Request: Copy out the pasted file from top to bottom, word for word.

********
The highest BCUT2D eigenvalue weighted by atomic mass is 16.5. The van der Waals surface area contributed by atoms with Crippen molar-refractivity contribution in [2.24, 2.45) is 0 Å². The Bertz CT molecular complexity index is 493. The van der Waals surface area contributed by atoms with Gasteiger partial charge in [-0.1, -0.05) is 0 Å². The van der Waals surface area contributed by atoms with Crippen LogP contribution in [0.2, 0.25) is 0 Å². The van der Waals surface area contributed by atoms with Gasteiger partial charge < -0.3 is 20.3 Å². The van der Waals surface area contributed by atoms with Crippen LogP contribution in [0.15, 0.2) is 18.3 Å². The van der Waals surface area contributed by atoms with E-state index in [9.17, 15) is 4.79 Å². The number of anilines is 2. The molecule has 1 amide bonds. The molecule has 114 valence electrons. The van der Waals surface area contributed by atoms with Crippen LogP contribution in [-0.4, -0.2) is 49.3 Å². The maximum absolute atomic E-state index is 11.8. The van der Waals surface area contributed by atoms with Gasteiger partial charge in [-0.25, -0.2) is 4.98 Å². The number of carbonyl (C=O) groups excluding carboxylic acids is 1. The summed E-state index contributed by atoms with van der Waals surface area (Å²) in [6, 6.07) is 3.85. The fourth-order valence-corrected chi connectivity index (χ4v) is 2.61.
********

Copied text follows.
The highest BCUT2D eigenvalue weighted by atomic mass is 16.5. The van der Waals surface area contributed by atoms with Crippen molar-refractivity contribution in [2.24, 2.45) is 0 Å². The Bertz CT molecular complexity index is 493. The van der Waals surface area contributed by atoms with Gasteiger partial charge in [-0.1, -0.05) is 0 Å². The van der Waals surface area contributed by atoms with Crippen LogP contribution in [0.2, 0.25) is 0 Å². The van der Waals surface area contributed by atoms with Gasteiger partial charge < -0.3 is 20.3 Å². The van der Waals surface area contributed by atoms with Crippen LogP contribution in [0.15, 0.2) is 18.3 Å². The van der Waals surface area contributed by atoms with E-state index in [9.17, 15) is 4.79 Å². The number of anilines is 2. The molecule has 1 amide bonds. The molecule has 114 valence electrons. The van der Waals surface area contributed by atoms with Crippen LogP contribution in [-0.4, -0.2) is 49.3 Å². The maximum absolute atomic E-state index is 11.8. The van der Waals surface area contributed by atoms with Gasteiger partial charge in [-0.25, -0.2) is 4.98 Å². The number of carbonyl (C=O) groups excluding carboxylic acids is 1. The summed E-state index contributed by atoms with van der Waals surface area (Å²) in [6, 6.07) is 3.85. The fourth-order valence-corrected chi connectivity index (χ4v) is 2.61.